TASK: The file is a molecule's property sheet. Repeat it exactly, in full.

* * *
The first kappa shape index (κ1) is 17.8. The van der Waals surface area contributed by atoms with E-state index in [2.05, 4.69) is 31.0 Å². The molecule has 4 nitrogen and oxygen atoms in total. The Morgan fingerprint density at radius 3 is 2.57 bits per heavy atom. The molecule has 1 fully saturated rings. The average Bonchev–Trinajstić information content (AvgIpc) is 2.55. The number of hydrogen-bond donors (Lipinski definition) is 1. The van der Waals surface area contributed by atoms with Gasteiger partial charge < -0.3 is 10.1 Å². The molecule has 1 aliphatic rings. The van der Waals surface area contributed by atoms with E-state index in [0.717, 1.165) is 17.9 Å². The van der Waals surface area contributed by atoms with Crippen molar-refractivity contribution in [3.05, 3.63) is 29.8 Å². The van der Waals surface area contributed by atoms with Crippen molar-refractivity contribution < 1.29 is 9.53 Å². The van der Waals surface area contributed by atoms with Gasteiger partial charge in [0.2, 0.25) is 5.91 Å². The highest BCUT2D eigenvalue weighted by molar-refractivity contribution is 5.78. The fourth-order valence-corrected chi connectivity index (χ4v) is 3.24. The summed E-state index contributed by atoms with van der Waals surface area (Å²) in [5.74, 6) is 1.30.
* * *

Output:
The first kappa shape index (κ1) is 17.8. The van der Waals surface area contributed by atoms with E-state index in [2.05, 4.69) is 31.0 Å². The molecule has 4 nitrogen and oxygen atoms in total. The Morgan fingerprint density at radius 3 is 2.57 bits per heavy atom. The molecule has 1 fully saturated rings. The average Bonchev–Trinajstić information content (AvgIpc) is 2.55. The number of hydrogen-bond donors (Lipinski definition) is 1. The van der Waals surface area contributed by atoms with Gasteiger partial charge < -0.3 is 10.1 Å². The molecule has 1 aliphatic rings. The van der Waals surface area contributed by atoms with E-state index in [0.717, 1.165) is 17.9 Å². The van der Waals surface area contributed by atoms with Crippen molar-refractivity contribution in [3.05, 3.63) is 29.8 Å². The van der Waals surface area contributed by atoms with Crippen molar-refractivity contribution < 1.29 is 9.53 Å². The van der Waals surface area contributed by atoms with Gasteiger partial charge in [0.2, 0.25) is 5.91 Å². The highest BCUT2D eigenvalue weighted by molar-refractivity contribution is 5.78. The fourth-order valence-corrected chi connectivity index (χ4v) is 3.24. The summed E-state index contributed by atoms with van der Waals surface area (Å²) in [5.74, 6) is 1.30.